It has been more than a week since the latest case of a British woman being struck down and murdered on the streets of our nation. Her name was Sabina Nessa. She was a primary school teacher heading out for a drink at the pub. An ordinary woman doing ordinary things in ordinary circumstances. She did nothing wrong, provoked no attack, and sought no danger. It was still not enough to save her from her fate. Make no mistake, Sabina Nessa committed the same offence that many others had committed before her: she was a woman.
Being a woman might not be a criminal offence in British law, but the culture of Britain has made it clear that femininity and womanhood are misdemeanours punishable by anything from violence and harassment to rape and death. A UN special rapporteur criticised Britain’s ‘in your face’ sexist culture nearly 8 years ago, claiming that the ‘boy’s club sexist culture’ leads to certain perceptions about women and girls. Years later, Britain’s sexist culture has never been so present or so evident. Yes, even more so than in the times of suffragettes when the streets rang with empowered cries of ‘Votes for Women!’.
The clarity of sexism in the UK is not shown through its visibility, but rather its indiscernibility. Britain’s sexism is deep-rooted, hidden, deceptive, and rife. It is embedded throughout the framework of the nation and woven into the very fabric of our society. It is an epidemic more powerful than any disease and it is killing more women every day.
Sabina Nessa was not the first and she will not be the last. The problem which this country faces is one shared by the rest of the world too. Women’s rights are not as stringently protected as human rights, which is to say that women are not treated as human. There are protections and privileges which exist for men which do not for women. These differences are below the surface, hidden, unknown.
An example of this can be found in the simple environment of a car manufacturing process. The renowned author and researcher, Carolina Criado Perez, provides a detailed account of this in her book Invisible Women. Perez writes that, in the EU, there are five car tests that a car must pass prior to being allowed on the market. In none of these tests is an anthropometrically correct female crash test dummy required. Moreover, the female crash test dummies which do exist are not actually female, but rather a scaled-down male dummy. Resultingly, women are 17% more likely to die in a car crash, 47% more likely to be seriously injured, and 71% more likely to be moderately injured than men. The reason: a lack of data concerning women. Due to this gap, men receive the privilege of safety features through laws which mandate the use of equipment specifically created around the male body.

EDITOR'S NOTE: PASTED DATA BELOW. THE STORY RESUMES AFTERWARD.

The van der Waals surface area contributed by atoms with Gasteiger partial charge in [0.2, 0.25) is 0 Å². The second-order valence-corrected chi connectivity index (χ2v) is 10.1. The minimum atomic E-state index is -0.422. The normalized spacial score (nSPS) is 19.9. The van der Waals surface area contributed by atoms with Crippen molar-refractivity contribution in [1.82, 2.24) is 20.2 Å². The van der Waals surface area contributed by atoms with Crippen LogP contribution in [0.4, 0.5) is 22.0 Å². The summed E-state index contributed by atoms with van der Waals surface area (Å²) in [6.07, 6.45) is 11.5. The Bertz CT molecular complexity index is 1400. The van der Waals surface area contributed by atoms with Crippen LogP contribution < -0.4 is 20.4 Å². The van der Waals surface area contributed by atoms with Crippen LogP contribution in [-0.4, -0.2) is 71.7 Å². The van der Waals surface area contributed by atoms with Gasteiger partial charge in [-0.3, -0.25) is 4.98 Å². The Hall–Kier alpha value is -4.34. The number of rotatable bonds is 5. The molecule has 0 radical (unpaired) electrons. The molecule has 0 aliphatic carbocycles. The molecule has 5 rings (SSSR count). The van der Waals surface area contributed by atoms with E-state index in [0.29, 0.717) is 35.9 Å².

The societal conditions which have led to the needless deaths of innocent women have not occurred in isolation; they are the result of a culture which has perpetuated bias against women from the time that the foundations of nations were being laid. The death of Sabina Nessa was not a one-off. It was a malicious crime of apparent opportunity as she endeavoured to walk just five minutes down the road.
Tributes rushed to meet the news of her death. Downing Street lit a candle and said that ‘Tonight we remember Sabina Nessa’. The Duchess of Cambridge said that she was ‘saddened by the loss of another innocent young woman on our streets’. People were shocked and saddened, but not surprised. It is a harsh and cold land which meets the news of death without surprise, but, frankly, it is not surprising. Women are being killed in the streets and the saddest thing about it is that it has become a regularity, a cause for sadness but not disbelief.
Throughout the world, women are told to be careful, hold their keys between their fingers, let someone know when they are home, watch their drinks carefully, not to go out alone, not to wear overly provocative clothing, not to underdress, not to look too pretty, not to look too sad, not to menstruate, to menstruate properly, to bear children, not to have too many children…to change. The world is a place where nothing you do is good enough as long as you are still a woman. Women do not need to change; the world does.
The world needs to awaken from the slumber which has encapsulated it for so long. It is not a nightmare – this is the world we live in. It is unfair, cold, dark, and dangerous. There are some dangers in life which simply cannot be eradicated, but none of these risks need to be worse simply because you are different to a man. It is time to change the system, not the women. It is time for women’s rights to be human rights. I write as a man, as a feminist, and as someone who has grown tired of hearing the next name added to the list of innocent dead.